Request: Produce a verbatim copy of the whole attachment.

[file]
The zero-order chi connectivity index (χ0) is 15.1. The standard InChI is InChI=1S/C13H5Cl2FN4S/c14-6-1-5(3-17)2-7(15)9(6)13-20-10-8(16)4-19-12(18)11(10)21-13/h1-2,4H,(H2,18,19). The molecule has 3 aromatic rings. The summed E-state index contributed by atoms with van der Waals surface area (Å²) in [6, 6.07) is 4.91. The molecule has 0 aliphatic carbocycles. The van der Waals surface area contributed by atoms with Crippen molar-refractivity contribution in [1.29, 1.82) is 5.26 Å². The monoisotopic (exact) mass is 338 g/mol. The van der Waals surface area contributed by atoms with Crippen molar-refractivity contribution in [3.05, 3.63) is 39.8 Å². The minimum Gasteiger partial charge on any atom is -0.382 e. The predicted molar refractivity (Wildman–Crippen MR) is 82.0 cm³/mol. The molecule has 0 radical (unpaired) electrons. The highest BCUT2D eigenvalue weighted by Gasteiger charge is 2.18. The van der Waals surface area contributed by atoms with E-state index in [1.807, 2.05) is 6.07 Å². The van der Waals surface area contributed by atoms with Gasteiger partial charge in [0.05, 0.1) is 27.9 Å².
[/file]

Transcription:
The zero-order chi connectivity index (χ0) is 15.1. The standard InChI is InChI=1S/C13H5Cl2FN4S/c14-6-1-5(3-17)2-7(15)9(6)13-20-10-8(16)4-19-12(18)11(10)21-13/h1-2,4H,(H2,18,19). The molecule has 3 aromatic rings. The summed E-state index contributed by atoms with van der Waals surface area (Å²) in [6, 6.07) is 4.91. The molecule has 0 aliphatic carbocycles. The van der Waals surface area contributed by atoms with Crippen molar-refractivity contribution in [1.29, 1.82) is 5.26 Å². The monoisotopic (exact) mass is 338 g/mol. The van der Waals surface area contributed by atoms with Crippen molar-refractivity contribution in [3.05, 3.63) is 39.8 Å². The minimum Gasteiger partial charge on any atom is -0.382 e. The predicted molar refractivity (Wildman–Crippen MR) is 82.0 cm³/mol. The molecule has 0 radical (unpaired) electrons. The highest BCUT2D eigenvalue weighted by Gasteiger charge is 2.18. The van der Waals surface area contributed by atoms with E-state index in [1.807, 2.05) is 6.07 Å². The van der Waals surface area contributed by atoms with Gasteiger partial charge in [0.05, 0.1) is 27.9 Å².